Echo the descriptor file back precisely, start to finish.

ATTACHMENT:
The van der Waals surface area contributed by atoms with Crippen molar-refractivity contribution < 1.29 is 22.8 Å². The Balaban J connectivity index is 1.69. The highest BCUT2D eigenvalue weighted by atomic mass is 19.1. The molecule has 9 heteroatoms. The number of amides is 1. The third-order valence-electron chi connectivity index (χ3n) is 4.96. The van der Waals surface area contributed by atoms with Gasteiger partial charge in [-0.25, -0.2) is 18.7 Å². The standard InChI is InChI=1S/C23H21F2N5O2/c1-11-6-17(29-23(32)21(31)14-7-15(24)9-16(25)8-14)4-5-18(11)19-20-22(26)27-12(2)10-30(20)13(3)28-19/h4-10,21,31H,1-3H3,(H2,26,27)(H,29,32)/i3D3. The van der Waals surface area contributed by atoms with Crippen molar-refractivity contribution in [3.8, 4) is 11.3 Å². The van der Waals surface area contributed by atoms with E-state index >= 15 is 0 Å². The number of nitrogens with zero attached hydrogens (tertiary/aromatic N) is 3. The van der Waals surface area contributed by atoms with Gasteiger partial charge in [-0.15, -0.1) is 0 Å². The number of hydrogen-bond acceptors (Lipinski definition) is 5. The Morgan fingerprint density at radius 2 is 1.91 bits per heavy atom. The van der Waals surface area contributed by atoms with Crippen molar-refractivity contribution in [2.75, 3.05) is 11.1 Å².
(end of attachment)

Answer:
The van der Waals surface area contributed by atoms with Crippen molar-refractivity contribution < 1.29 is 22.8 Å². The Balaban J connectivity index is 1.69. The highest BCUT2D eigenvalue weighted by atomic mass is 19.1. The molecule has 9 heteroatoms. The number of amides is 1. The third-order valence-electron chi connectivity index (χ3n) is 4.96. The van der Waals surface area contributed by atoms with Gasteiger partial charge in [-0.25, -0.2) is 18.7 Å². The standard InChI is InChI=1S/C23H21F2N5O2/c1-11-6-17(29-23(32)21(31)14-7-15(24)9-16(25)8-14)4-5-18(11)19-20-22(26)27-12(2)10-30(20)13(3)28-19/h4-10,21,31H,1-3H3,(H2,26,27)(H,29,32)/i3D3. The van der Waals surface area contributed by atoms with Crippen molar-refractivity contribution in [3.8, 4) is 11.3 Å². The van der Waals surface area contributed by atoms with E-state index >= 15 is 0 Å². The number of nitrogens with zero attached hydrogens (tertiary/aromatic N) is 3. The van der Waals surface area contributed by atoms with Gasteiger partial charge in [-0.15, -0.1) is 0 Å². The number of hydrogen-bond acceptors (Lipinski definition) is 5. The Morgan fingerprint density at radius 2 is 1.91 bits per heavy atom. The van der Waals surface area contributed by atoms with Crippen molar-refractivity contribution in [2.75, 3.05) is 11.1 Å².